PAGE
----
March 5th, 2023
Dear President Glass, Vice President Friedson, and County Councilmembers:
The Montgomery County Young Democrats (MCYD) urge the County Council to support Bill 16-23, Landlord-Tenant Relations – Rent Stabilization (The HOME Act), establishing an annual maximum rent increase for rental housing in the County and permitting a landlord to submit a petition for a fair rent increase. Renters are experiencing a lack of stability and predictability for the cost of their homes, leading to many residents geting pushed out and facing eviction. This bill is needed to ensure that people have access to affordable housing in Montgomery County with market stability.
As previously mentioned in our letter of support regarding Bill 22-22, during the COVID-19 pandemic the County Council enacted limits on rent increases in order to protect residents harmed by high unemployment and to ensure they could stay in their homes during a global pandemic. However, the once temporary protections must now become permanent, in order to ensure members of our community are not improperly subjected to unfair rental increases. MCYD continues to understand that landlords have a right to earn a living, but in a decent and fair society, residents should have a right to equitable and predictable housing market changes as well.
Montgomery County continues to face a housing crisis where many residents are struggling to find affordable housing. Renters make up approximately 37% of Montgomery County residents and already tend to pay higher percentages of their income on housing than homeowners. The Washington Post reported that since 2019 average rent prices in Montgomery County have increased by 8.3%. But many County residents are reporting far more significant rent increases–10%, 20%, and even higher hikes–which have resulted in people being priced out of their homes. Silver Spring residents wrote to the Council of monthly rent increases of $200-$400. While renters do have the power to file complaints about rent increases, many people are unaware that they have this right or lack the knowledge to navigate that process. Bill 16-23 aims to limit rent-stabilized units to annual rent increases matching the predetermined Voluntary Rent Guidelines (VRG), which is a rate of 3% or lower.
Black and Latino families disproportionately rent their homes instead of owning them. Because of a shortage of housing, people encounter substantial difficulties in finding and keeping their rental property. Moving is also costly and risky for residents, who have to pay security deposits, move their belongings, and get situated. And when residents are evicted due to their inability to meet rent increases, the results are traumatic, often resulting in people becoming homeless and living on the streets. Eviction harms people’s mental and physical health, hurts their financial wellbeing, hinders their efforts to rise out of poverty, and harms their future attempts to get housing.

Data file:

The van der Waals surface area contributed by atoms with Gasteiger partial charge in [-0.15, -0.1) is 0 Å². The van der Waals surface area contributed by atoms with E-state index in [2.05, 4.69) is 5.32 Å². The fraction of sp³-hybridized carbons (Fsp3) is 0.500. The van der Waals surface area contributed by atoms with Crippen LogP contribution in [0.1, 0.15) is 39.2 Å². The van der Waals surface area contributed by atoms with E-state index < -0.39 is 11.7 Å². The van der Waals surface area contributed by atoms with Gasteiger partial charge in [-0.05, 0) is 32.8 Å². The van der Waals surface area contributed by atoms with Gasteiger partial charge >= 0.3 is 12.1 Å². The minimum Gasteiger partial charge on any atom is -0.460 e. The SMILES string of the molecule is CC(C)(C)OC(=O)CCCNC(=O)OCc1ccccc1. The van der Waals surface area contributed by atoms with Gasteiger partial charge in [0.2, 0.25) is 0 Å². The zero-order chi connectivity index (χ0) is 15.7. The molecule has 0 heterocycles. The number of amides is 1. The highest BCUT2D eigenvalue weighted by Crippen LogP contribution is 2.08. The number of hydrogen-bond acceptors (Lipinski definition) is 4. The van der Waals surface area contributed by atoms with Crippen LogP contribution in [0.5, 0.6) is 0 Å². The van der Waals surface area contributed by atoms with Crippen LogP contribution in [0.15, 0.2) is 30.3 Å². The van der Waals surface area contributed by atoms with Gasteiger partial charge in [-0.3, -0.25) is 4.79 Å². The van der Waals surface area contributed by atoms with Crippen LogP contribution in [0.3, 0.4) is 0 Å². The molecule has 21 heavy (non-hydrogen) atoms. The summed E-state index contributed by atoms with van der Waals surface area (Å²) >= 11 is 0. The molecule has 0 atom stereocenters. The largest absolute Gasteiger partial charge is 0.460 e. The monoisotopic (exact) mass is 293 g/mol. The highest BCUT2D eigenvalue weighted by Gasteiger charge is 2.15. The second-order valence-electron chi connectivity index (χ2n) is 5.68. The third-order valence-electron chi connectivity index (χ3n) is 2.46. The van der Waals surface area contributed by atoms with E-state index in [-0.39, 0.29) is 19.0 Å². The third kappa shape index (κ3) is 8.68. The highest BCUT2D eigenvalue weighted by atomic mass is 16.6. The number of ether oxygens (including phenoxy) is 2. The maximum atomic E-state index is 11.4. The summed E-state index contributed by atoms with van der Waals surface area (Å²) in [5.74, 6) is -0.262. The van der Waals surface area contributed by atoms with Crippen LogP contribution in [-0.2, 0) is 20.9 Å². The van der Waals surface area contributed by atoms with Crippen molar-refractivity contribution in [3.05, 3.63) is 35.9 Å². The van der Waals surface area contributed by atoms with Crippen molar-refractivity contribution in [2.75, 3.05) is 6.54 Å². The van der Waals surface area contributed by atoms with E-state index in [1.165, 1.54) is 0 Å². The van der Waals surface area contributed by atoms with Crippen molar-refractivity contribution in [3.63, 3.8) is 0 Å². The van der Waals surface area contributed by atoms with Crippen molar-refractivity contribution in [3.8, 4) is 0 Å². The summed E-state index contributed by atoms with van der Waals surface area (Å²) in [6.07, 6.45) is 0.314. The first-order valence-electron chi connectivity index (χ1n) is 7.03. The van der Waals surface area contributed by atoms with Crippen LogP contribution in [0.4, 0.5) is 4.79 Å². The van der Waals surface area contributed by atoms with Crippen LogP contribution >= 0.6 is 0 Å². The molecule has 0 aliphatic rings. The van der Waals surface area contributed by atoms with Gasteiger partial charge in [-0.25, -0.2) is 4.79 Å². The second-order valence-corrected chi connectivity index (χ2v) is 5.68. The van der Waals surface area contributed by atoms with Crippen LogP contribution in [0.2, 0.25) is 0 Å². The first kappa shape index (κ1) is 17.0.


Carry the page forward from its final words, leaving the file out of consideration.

Bill 16-23 outlines necessary solutions to the disproportionate and inequitable rent increases occurring all through the County. For over 10 years, the Voluntary Rent Guidelines were around 2.25%, and averaged 3% over the last 20 years. Bill 16-23 is proposing a 3% cap which would be well within County standards, allowing for much needed predictability to tenants. The bill also provides an opportunity for landlords to petition and apply for rent increases above the proposed annual allowance by filing a Fair Return Petition. By allowing landlords to petition for rent increases, they can state their claim for why the rent increase helps cover their bottom line: current net operating income. The measures in Bill 16-23 will provide much needed protections for renters in the light of unaffordable housing and account for the landlords who are accountable for covering their operating income so as to make a profit.
Housing is a human right. Bill 16-23 will ensure that renters are protected against unpredictable and unstable rent increases, ensure that more people have access to affordable housing, reduce evictions, and promote equity and justice in our society.
MCYD urges that this bill be brought up for a vote and for a favorable report on the bill. Codifying rent stability as permanent law will significantly help renters disproportionately burdened by profiteers. Please contact us at firstname.lastname@example.org if you have any questions.
The Montgomery County Young Democrats